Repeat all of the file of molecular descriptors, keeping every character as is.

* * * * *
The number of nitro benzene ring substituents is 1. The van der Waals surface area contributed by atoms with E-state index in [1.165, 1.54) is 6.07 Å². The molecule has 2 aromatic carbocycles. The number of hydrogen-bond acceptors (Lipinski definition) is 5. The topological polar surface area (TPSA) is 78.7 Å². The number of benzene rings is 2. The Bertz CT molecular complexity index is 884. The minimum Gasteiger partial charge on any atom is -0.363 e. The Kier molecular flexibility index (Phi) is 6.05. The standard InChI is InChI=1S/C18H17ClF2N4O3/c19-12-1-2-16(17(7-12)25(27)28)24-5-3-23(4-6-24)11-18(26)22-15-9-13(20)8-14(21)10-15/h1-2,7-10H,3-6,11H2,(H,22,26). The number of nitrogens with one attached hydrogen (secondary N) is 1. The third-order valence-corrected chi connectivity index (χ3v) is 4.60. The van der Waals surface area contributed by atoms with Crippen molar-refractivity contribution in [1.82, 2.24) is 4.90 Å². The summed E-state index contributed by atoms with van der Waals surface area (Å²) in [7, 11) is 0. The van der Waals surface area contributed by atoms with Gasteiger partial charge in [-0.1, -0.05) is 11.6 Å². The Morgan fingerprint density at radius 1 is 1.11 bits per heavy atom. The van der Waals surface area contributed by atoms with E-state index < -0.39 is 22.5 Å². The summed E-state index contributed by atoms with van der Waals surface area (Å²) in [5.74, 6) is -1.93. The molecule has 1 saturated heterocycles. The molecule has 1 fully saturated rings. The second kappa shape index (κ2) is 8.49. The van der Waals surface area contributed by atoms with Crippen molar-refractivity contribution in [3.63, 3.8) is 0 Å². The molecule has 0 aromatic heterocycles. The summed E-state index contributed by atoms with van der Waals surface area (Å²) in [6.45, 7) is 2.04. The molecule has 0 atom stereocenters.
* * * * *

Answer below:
The number of nitro benzene ring substituents is 1. The van der Waals surface area contributed by atoms with E-state index in [1.165, 1.54) is 6.07 Å². The molecule has 2 aromatic carbocycles. The number of hydrogen-bond acceptors (Lipinski definition) is 5. The topological polar surface area (TPSA) is 78.7 Å². The number of benzene rings is 2. The Bertz CT molecular complexity index is 884. The minimum Gasteiger partial charge on any atom is -0.363 e. The Kier molecular flexibility index (Phi) is 6.05. The standard InChI is InChI=1S/C18H17ClF2N4O3/c19-12-1-2-16(17(7-12)25(27)28)24-5-3-23(4-6-24)11-18(26)22-15-9-13(20)8-14(21)10-15/h1-2,7-10H,3-6,11H2,(H,22,26). The number of nitrogens with one attached hydrogen (secondary N) is 1. The third-order valence-corrected chi connectivity index (χ3v) is 4.60. The van der Waals surface area contributed by atoms with Crippen molar-refractivity contribution in [1.82, 2.24) is 4.90 Å². The summed E-state index contributed by atoms with van der Waals surface area (Å²) in [7, 11) is 0. The van der Waals surface area contributed by atoms with Gasteiger partial charge in [-0.1, -0.05) is 11.6 Å². The Morgan fingerprint density at radius 1 is 1.11 bits per heavy atom. The van der Waals surface area contributed by atoms with E-state index < -0.39 is 22.5 Å². The summed E-state index contributed by atoms with van der Waals surface area (Å²) in [5.74, 6) is -1.93. The molecule has 1 saturated heterocycles. The molecule has 1 fully saturated rings. The second kappa shape index (κ2) is 8.49. The van der Waals surface area contributed by atoms with Crippen molar-refractivity contribution in [3.63, 3.8) is 0 Å². The molecule has 0 aromatic heterocycles. The summed E-state index contributed by atoms with van der Waals surface area (Å²) in [6.45, 7) is 2.04. The molecule has 0 atom stereocenters.